The ability to provide long-term antibiotic therapy for acute osteomyelitis was revolutionized by the use of peripherally inserted central catheters (PICCs). Peripherally inserted central catheters provided an alternative for children to receive antibiotic therapy outside the health care setting, which reduced their hospital length of stay and improved their quality of life. However, PICCs can be complicated by infectious and noninfectious sequelae.1 Clinicians must weigh the risks of intravenous (IV) therapy against the risk for treatment failure when considering a change from IV to oral therapy in children with acute osteomyelitis. In this issue of JAMA Pediatrics, Keren and colleagues2 suggest that in otherwise healthy children, we may be able to convert therapy from IV antibiotics to oral agents early in the treatment course without compromising clinical outcomes, thereby avoiding the long-term use of PICCs.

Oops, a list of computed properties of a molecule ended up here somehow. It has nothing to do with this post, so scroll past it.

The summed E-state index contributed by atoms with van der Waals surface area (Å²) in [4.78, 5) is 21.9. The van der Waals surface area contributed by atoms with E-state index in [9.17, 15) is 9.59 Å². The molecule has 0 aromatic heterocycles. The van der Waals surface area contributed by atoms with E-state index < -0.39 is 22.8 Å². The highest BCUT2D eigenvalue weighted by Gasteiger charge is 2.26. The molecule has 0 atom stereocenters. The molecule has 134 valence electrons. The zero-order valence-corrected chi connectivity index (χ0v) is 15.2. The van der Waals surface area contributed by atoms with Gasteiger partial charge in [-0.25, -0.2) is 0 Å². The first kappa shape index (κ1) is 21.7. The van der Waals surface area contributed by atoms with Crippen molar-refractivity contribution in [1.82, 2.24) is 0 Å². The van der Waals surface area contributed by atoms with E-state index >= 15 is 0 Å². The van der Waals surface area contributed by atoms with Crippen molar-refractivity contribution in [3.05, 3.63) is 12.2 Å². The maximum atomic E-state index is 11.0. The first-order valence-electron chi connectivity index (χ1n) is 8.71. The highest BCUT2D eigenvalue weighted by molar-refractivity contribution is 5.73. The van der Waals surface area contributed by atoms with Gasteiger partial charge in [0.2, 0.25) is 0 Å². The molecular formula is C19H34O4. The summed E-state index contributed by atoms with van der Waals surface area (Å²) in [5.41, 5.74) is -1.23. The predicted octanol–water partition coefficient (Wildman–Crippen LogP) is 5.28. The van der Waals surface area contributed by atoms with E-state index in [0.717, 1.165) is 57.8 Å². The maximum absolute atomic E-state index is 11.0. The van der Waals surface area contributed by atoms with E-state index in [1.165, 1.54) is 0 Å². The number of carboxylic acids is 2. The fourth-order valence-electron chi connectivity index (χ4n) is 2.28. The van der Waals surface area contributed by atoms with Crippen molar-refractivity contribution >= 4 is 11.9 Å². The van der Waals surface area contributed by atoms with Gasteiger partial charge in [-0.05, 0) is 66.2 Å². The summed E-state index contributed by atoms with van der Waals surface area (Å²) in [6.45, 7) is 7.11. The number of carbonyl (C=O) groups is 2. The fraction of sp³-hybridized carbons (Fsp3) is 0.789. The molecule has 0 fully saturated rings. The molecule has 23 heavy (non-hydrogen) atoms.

Tamma PD, Milstone AM. Outpatient Antibiotic Therapy for Acute Osteomyelitis in Children: Balancing Safety and Efficacy. JAMA Pediatr. 2015;169(2):108–109. doi:10.1001/jamapediatrics.2014.2850
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